It’s a case of LOVE!
In a nutshell, I suggest Occupy Edinburgh sets up a register of people who wish to help local communities with whatever they ask for help with. It would be up to community organisations and individual activists to approach this register to request assistance with such things as clearing rubbish, turning wasteland into gardens, wildlife areas or playparks (greenspace has huge spin-off benefits), repairing infrastructure and setting up classes and community groups. I suggest that this register be called ‘Local Occupy Volunteers, Edinburgh’, or ‘LOVE’. I don’t think I need spell out the goodwill and opportunity for networking and mutual education and enrichment such a project could generate, and perhaps there could also be a tie-in with Edinburgh LETS?
I would like to think that an initiative along these lines would help break down negativity, and shame (is this too negative a word?) the council into doing more for disenfranchised communities. An improved environment, I am willing to bet, would also reduce littering and the amount of canine ordure left lying around. However, I have another idea relating to the latter…!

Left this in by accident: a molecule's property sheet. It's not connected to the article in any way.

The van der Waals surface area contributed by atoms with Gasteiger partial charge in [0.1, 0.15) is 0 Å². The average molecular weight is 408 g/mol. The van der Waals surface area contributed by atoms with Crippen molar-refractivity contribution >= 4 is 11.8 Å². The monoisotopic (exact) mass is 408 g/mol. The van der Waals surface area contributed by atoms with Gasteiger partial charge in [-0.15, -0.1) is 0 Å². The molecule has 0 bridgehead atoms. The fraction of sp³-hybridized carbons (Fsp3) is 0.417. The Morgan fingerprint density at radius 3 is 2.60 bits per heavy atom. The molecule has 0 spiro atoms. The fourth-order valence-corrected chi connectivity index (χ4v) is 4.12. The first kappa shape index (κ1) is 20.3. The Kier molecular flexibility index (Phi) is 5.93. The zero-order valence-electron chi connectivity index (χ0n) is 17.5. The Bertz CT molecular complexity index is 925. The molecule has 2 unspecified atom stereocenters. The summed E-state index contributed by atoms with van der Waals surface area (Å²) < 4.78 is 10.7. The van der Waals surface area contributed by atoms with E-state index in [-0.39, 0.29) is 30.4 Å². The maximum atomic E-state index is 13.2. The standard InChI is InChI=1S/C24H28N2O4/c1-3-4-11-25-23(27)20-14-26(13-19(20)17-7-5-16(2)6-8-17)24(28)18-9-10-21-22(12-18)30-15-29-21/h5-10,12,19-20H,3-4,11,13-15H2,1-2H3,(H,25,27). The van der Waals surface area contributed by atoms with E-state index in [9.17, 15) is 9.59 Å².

Leaving your dog’s poo lying around could be called vandalism, in my opinion, so why not set up a neighbourhood-based campaign, this time with no connection to Occupy, by the name of ‘Local Ordure Vandals Exposed’? Campaigners would use cameras to catch owners and their pets in the act of abandoning faecal material and post photographic evidence on the Internet: naming and shaming!
On second thoughts, this might simply engender a hostile and defensive response, and bearing in mind what I have said about negativity, it’s perhaps not such a good idea. So how about ‘Local Ordure Vandals Educated’? A group of activists could visit offenders, talk to them of the consequences of their actions (a generally depressing effect on the neighbourhood, great unpleasantness and inconvenience for some – the visually challenged in particular…) and ask them if they need help with anything in their lives, bearing in mind that people who are antisocial to this extent probably have big problems.
Who knows, perhaps we could even get Radio 4 to cover these campaigns? It would surely be a better use for their airwaves than allowing supporters of Pinochet to air their obnoxious views!